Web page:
Hilda Weiss


Gender is who we are—behaviors and the subtle internal leanings behind them. It brings with it the opportunity to recognize, explore, and appreciate.




When you hold the hand out
palm down and flat
to see the long shape of the fingers
and the nails—remnants of shell—
you are a girl.

When you hold the palm up
with the fingers curled in
to check the clean, hard surface
of nails, yours, useful as tools,
the gesture tells 
you’re a boy.

It’s a game, they said.
Look at your nails.
I remember their laughter.
All of us, girls, 
except my hands.



She was chopping onions.
Her big fingers just like a man’s,
and the butcher knife slicing machine fast.
We’ll wear boys’ clothes. No jewelry.
I kept grating parmesan.
Train at 6 a. m. Nashville.
Day after tomorrow.

Both 16, we poured red wine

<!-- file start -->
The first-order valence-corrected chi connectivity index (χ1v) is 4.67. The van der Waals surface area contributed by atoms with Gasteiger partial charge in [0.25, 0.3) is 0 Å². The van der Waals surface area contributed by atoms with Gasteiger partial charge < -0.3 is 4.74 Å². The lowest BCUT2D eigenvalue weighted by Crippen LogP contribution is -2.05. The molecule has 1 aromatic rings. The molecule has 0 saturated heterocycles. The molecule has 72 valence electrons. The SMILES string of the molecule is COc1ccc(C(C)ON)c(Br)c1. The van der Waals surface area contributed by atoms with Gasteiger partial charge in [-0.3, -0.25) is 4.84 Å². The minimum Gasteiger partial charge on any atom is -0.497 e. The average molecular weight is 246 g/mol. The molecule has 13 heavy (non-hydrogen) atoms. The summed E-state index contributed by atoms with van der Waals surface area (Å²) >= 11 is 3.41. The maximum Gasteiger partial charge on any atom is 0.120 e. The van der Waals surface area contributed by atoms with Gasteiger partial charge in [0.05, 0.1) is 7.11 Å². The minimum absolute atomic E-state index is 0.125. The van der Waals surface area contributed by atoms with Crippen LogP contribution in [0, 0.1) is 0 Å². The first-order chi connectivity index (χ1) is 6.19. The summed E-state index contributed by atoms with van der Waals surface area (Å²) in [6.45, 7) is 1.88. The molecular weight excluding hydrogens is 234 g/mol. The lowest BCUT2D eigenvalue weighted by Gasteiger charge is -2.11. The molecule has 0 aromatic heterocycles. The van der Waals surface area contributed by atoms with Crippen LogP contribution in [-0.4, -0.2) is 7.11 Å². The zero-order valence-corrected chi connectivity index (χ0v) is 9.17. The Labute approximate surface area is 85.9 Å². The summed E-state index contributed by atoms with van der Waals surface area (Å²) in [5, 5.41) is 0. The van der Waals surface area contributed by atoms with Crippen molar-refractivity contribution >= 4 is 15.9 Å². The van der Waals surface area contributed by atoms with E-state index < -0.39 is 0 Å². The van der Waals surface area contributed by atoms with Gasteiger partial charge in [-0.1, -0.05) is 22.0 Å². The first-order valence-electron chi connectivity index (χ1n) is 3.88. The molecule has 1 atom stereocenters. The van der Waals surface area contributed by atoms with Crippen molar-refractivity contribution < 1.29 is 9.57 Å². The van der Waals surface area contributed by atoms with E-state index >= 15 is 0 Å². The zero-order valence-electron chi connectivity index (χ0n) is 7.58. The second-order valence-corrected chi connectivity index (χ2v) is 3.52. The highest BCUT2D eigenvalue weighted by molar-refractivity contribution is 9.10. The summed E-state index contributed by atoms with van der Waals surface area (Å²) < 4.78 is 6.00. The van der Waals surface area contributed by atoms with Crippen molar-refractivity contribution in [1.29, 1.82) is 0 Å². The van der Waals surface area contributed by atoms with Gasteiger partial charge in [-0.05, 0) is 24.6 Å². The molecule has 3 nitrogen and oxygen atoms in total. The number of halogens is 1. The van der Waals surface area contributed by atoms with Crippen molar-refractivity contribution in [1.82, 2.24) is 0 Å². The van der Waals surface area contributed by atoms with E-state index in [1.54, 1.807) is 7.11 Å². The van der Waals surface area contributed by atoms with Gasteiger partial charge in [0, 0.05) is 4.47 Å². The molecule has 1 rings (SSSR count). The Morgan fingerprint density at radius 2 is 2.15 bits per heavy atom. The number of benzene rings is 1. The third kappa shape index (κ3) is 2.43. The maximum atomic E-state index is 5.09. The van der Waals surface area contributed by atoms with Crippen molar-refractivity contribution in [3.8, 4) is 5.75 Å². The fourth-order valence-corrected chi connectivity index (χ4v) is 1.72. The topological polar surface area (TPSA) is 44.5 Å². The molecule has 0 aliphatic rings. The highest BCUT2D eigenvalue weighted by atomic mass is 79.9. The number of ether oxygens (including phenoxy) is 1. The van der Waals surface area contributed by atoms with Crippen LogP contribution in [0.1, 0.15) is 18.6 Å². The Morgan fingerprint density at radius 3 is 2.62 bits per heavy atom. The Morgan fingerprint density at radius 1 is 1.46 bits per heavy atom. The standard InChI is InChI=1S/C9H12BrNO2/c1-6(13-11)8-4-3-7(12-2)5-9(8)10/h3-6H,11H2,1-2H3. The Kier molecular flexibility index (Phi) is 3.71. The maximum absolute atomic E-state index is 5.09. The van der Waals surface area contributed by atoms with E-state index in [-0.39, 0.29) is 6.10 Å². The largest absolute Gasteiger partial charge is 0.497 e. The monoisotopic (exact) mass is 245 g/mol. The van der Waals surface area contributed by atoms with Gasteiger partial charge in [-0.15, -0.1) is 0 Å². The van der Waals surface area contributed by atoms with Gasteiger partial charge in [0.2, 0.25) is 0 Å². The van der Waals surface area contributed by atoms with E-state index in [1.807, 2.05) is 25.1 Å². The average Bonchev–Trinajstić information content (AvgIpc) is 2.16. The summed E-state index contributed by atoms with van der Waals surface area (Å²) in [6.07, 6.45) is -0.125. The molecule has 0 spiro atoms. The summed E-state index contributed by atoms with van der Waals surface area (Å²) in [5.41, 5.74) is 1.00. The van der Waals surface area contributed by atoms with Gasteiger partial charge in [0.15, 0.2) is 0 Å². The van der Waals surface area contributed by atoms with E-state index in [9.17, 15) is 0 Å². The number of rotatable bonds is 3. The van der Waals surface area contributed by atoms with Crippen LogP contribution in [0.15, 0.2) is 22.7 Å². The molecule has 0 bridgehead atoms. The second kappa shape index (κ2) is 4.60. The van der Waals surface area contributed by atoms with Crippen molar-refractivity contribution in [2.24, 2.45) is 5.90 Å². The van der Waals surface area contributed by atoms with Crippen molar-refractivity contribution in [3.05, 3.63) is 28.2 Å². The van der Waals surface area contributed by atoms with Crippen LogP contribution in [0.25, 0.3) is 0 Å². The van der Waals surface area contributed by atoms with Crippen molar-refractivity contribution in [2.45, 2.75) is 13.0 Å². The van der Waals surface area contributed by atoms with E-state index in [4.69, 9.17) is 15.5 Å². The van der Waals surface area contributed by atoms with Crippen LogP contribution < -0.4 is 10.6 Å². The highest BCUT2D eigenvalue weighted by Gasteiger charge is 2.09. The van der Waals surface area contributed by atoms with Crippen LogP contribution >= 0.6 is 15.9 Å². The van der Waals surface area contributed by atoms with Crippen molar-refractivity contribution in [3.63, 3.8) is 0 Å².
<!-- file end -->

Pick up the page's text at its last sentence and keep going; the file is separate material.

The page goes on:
from her father’s open bottle
and drank a toast to Joan,
our Kentucky alibi.
Hair pinned up. Hats
pulled down. Blue jeans.
Loose shirts. No bras.
No more white gloves. We left early,
the sky pale as my fingernails

trimmed short; their polish gone.


This Time

When I finish the wine,
I know you won’t come.
I lie down on the bed
naked under my shirt—

the loose one that you gave me.
I touch myself there.
I do that.
Then I sleep 

a small nap.
When I wake my jaw aches
as though I’ve held
the reins of a horse with my teeth.
The horse got away.




Hilda Weiss has been published or has work forthcoming in journals such as Rattle, Salamander, Askew and Margie. She is the co-founder of www.Poetry.LA, a website featuring videos of poets and poetry venues in Southern California. A fourth generation Californian, she lives and writes in Santa Monica.